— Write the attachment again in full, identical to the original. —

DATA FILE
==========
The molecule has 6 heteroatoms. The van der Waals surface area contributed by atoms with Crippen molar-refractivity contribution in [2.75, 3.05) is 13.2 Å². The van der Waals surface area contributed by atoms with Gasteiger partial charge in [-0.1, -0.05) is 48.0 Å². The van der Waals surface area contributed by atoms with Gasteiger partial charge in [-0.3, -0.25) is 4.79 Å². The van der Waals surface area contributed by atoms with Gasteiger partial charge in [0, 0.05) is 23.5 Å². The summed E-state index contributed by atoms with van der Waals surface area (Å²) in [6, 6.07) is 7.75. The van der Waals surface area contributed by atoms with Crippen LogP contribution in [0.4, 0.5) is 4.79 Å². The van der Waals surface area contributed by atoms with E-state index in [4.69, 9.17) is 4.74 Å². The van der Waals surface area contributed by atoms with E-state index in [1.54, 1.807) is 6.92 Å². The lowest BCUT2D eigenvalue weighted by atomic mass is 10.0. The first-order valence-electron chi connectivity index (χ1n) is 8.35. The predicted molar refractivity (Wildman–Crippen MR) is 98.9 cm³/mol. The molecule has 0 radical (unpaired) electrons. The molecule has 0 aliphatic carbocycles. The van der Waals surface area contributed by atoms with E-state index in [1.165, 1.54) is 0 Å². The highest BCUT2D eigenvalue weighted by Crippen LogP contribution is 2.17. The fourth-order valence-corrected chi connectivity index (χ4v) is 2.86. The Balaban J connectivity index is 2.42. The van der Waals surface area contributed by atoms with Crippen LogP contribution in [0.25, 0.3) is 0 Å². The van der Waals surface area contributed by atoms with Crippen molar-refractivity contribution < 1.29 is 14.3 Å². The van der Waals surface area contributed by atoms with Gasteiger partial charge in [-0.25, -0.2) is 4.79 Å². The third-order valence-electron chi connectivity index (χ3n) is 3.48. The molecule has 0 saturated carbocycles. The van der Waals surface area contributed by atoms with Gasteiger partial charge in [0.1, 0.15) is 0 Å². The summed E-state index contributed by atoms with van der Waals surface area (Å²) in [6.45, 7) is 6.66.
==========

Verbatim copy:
The molecule has 6 heteroatoms. The van der Waals surface area contributed by atoms with Crippen molar-refractivity contribution in [2.75, 3.05) is 13.2 Å². The van der Waals surface area contributed by atoms with Gasteiger partial charge in [-0.1, -0.05) is 48.0 Å². The van der Waals surface area contributed by atoms with Gasteiger partial charge in [-0.3, -0.25) is 4.79 Å². The van der Waals surface area contributed by atoms with Gasteiger partial charge in [0, 0.05) is 23.5 Å². The summed E-state index contributed by atoms with van der Waals surface area (Å²) in [6, 6.07) is 7.75. The van der Waals surface area contributed by atoms with Crippen LogP contribution in [0.4, 0.5) is 4.79 Å². The van der Waals surface area contributed by atoms with E-state index in [4.69, 9.17) is 4.74 Å². The van der Waals surface area contributed by atoms with E-state index in [1.54, 1.807) is 6.92 Å². The lowest BCUT2D eigenvalue weighted by atomic mass is 10.0. The first-order valence-electron chi connectivity index (χ1n) is 8.35. The predicted molar refractivity (Wildman–Crippen MR) is 98.9 cm³/mol. The molecule has 0 radical (unpaired) electrons. The molecule has 0 aliphatic carbocycles. The van der Waals surface area contributed by atoms with E-state index in [1.165, 1.54) is 0 Å². The highest BCUT2D eigenvalue weighted by Crippen LogP contribution is 2.17. The fourth-order valence-corrected chi connectivity index (χ4v) is 2.86. The Balaban J connectivity index is 2.42. The van der Waals surface area contributed by atoms with Crippen LogP contribution in [0.25, 0.3) is 0 Å². The van der Waals surface area contributed by atoms with Crippen molar-refractivity contribution < 1.29 is 14.3 Å². The van der Waals surface area contributed by atoms with Gasteiger partial charge in [-0.25, -0.2) is 4.79 Å². The third-order valence-electron chi connectivity index (χ3n) is 3.48. The molecule has 0 saturated carbocycles. The van der Waals surface area contributed by atoms with Gasteiger partial charge in [0.1, 0.15) is 0 Å². The summed E-state index contributed by atoms with van der Waals surface area (Å²) in [6.45, 7) is 6.66.